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Search Results: 1 - 10 of 15000 matches for " William Richardson "
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Formation of Compact Clusters from High Resolution Hybrid Cosmological Simulations
Mark L. A. Richardson,Evan Scannapieco,William J. Gray
Physics , 2013, DOI: 10.1088/0004-637X/778/1/80
Abstract: The early Universe hosted a large population of small dark matter `minihalos' that were too small to cool and form stars on their own. These existed as static objects around larger galaxies until acted upon by some outside influence. Outflows, which have been observed around a variety of galaxies, can provide this influence in such a way as to collapse, rather than disperse the minihalo gas. Gray & Scannapieco performed an investigation in which idealized spherically-symmetric minihalos were struck by enriched outflows. Here we perform high-resolution cosmological simulations that form realistic minihalos, which we then extract to perform a large suite of simulations of outflow-minihalo interactions including non-equilibrium chemical reactions. In all models, the shocked minihalo forms molecules through non-equilibrium reactions, and then cools to form dense chemically homogenous clumps of star-forming gas. The formation of these high-redshift clusters will be observable with the next generation of telescopes, and the largest of them should survive to the present day, having properties similar to halo globular clusters.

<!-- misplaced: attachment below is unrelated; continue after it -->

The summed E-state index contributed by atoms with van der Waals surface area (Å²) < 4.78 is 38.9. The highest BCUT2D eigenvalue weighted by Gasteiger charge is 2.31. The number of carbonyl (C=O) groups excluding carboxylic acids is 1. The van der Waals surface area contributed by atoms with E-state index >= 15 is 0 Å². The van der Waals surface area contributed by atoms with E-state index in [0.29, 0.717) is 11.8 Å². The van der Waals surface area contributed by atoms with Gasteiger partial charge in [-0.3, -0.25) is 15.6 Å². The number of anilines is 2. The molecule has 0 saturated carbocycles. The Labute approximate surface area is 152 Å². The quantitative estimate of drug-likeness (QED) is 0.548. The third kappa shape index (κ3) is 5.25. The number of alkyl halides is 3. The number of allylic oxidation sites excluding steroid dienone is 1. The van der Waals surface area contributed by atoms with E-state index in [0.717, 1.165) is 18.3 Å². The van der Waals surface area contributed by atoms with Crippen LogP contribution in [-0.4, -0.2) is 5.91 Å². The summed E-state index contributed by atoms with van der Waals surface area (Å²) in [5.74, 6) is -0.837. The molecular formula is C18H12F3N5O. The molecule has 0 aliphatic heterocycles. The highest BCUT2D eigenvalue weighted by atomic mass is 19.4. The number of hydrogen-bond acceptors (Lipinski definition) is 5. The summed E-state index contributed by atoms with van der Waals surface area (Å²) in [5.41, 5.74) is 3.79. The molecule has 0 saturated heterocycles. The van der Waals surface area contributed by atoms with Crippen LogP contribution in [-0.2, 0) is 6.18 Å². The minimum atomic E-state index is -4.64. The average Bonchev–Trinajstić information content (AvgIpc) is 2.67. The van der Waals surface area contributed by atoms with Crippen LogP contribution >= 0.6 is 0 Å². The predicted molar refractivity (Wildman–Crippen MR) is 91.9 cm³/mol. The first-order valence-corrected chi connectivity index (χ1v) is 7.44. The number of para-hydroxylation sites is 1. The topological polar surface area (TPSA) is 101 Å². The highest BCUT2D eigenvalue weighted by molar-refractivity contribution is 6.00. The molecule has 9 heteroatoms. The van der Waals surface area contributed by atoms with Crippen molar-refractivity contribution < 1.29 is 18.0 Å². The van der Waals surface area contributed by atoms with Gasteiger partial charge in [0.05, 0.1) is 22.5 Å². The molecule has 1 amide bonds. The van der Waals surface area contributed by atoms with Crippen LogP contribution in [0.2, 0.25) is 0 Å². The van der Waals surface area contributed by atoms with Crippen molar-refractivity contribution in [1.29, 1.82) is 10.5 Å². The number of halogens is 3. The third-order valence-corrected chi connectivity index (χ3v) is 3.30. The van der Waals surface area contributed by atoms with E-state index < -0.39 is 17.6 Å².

Concentra??es de am?nio na água da chuva e estimativa de emiss?o de am?nia de rebanhos domésticos de Pinheiro e Viana, Baixada Maranhense
Lima, Richardson G.;Cavalcante, Paulo R. S.;Melo, Odilon T.;Mello, William Z. de;
Química Nova , 2009, DOI: 10.1590/S0100-40422009000900006
Abstract: rainwater samples (bulk deposition samples) were collected in pinheiro and viana. rainwater phs were higher than the range usually expected for unpolluted rain (5.0-5.6). the highest values were found in the beginning of the rainy season. high concentrations of ammonium found in the rainwater samples could probably explain the high phs. grazing animals and other human activities, combined with soil characteristics and climatic conditions can be the potential factors controlling the rainwater concentrations of ammonium in baixada maranhense.
Sternal non-union in a professional hockey player: considerations for return to play